The UK and Germany both want to see tighter controls on access to welfare for EU migrants, according to German MP Stephan Mayer, who was in London to step up the Christian Social Union’s (CSU) campaign against so-called benefits tourism in Europe.
Speaking at a conference on Anglo-German reform, hosted by euro-critical think tank Open Europe on 12 March, Mayer said the facts clearly showed “an increasing problem of welfare abuse by EU migrants”.
“We want immigration to the job market, but to prevent immigration to the job centre,” added Mayer, who is a member of the Bundestag’s Internal Affairs Committee and migration spokesperson for the CSU in Bavaria.
Mayer: Cameron’s EU immigration speech in Nov 14 – was very much appreciated and future oriented. We have much in common on migration.
— Open Europe (@OpenEurope) March 12, 2015
Mayer acknowledged that southern and eastern EU migration was necessary for the German economy. But immigration had risen to the top of the political agenda in Germany after the country experience net migration of over 400,000 last year, he added.
Tighter controls on access to welfare benefits for EU migrants look increasingly likely and could play a key role in the renegotiation of the UK’s membership of the EU.
Speaking in London last week, First Vice-President of the Commission Frans Timmermans said public support for freedom of movement risked being undermined if it was perceived to damage national social security systems.
David Cameron has promised a renegotiation of the terms of the Uk’s membership ahead of an in/out referendum by 2017 if he wins the general election in May. Immigration is likely to be a key issue.
Both Berlin and the Commission have made it clear they won’t accept changes to the principle of freedom of movement. But the foreign minister of Latvia – which currently holds the rotating presidency of the EU – has suggested changes to the system could be made within member states domestic policy.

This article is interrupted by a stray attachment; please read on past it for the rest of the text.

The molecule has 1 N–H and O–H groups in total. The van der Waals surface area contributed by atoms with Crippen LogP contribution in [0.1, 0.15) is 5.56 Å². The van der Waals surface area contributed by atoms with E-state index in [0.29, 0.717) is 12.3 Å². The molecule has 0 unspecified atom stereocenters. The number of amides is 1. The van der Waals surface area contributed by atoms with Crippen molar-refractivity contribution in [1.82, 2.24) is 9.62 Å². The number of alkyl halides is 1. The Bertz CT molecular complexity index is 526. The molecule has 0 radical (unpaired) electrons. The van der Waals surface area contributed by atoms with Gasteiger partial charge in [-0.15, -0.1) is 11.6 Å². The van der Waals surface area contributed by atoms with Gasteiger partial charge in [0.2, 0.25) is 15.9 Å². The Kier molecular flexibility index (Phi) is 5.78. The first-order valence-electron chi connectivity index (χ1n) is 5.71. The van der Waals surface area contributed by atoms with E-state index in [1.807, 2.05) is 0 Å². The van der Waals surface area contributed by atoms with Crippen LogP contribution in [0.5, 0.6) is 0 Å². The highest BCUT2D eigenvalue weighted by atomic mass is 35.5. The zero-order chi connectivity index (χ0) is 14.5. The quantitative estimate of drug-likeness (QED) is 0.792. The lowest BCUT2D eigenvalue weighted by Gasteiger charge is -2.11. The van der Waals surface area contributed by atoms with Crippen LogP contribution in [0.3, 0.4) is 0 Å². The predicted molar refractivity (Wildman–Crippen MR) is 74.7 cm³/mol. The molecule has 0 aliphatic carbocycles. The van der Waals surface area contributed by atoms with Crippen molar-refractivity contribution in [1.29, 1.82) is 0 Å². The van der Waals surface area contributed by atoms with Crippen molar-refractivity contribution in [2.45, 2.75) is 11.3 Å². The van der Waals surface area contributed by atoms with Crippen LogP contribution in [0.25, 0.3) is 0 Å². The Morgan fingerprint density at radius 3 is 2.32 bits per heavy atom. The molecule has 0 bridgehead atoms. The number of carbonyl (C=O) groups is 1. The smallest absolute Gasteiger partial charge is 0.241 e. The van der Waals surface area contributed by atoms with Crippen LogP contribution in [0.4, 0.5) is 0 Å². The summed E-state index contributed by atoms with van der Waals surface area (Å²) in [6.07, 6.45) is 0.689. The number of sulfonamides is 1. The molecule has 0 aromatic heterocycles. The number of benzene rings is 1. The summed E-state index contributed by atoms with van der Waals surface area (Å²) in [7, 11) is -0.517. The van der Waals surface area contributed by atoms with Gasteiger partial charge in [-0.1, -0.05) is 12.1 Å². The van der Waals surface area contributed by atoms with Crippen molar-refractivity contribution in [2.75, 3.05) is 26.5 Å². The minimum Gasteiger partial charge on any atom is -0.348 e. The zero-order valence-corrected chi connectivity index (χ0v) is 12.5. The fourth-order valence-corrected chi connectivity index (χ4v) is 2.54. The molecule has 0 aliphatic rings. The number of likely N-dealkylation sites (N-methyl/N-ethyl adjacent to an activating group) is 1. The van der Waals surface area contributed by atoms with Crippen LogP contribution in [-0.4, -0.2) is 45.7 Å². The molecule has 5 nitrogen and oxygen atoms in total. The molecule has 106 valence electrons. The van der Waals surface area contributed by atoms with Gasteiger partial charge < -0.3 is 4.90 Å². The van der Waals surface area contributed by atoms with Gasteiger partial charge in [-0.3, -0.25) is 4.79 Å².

The Conservatives want to stop in-work benefits being paid to EU migrants until they have been in the UK for four years, and stop migrants claiming child benefit for dependents living outside of the UK.
>> Read our LinksDossier: Voting on Brexit: The EU issues shaping the UK election
Mayer backed such calls. He told the audience, “I am in favour of paying child care benefit in accordance with the country the child lives in.”
EU-US trade pact
Mayer and UK Europe Minister David Lidington, who was also present at the event, were stringent in their support for the Transatlantic Trade and Investment Partnership (TTIP).
Mayer: TTIP would benefit Germany a lot. 15% of our GDP generated by exports. DE gov’t shares his view, including Gabriel of SPD.
— Open Europe (@OpenEurope) March 12, 2015
They warned the result of failing to conclude the TTIP negotiations would be to push the US towards Asia, leaving Europe isolated.
“The alternative to TTIP is not the status quo. It is allowing the US and Asia to set global standards and us having to comply with those,” said Lidington.
UK Prime Minister David Cameron has said he would try to curb EU immigration if re-elected this year.
Cameron's Conservative Party is under growing pressure from the anti-EU UK Independence Party (UKIP) ahead of a May 2015 national election.
The Conservatives want to stop what they regard as welfare abuse by poor immigrants from eastern Europe with no jobs and no health coverage, and ease pressure on local services, such as health and housing.
The UK initially appeared isolated on the issue, with the European Commission saying there was no evidence to back claims of "benefit tourism".
But countries with buoyant economies such as UK and Germany are attracting increasing numbers of migrants from across the EU, fueling concerns of pressure on domestic social security regimes.
Cameron's campaign against welfare tourism also received unexpected backing from the European Court of Justice, which ruled recently that EU member states can block jobless immigrants from receiving specific welfare benefits.
Signalling a potential change of thinking in Brussels, Commission First Vice-President Frans Timmermans recently said support for the EU's freedom of movement rules will dwindle if welfare abuse is not tackled.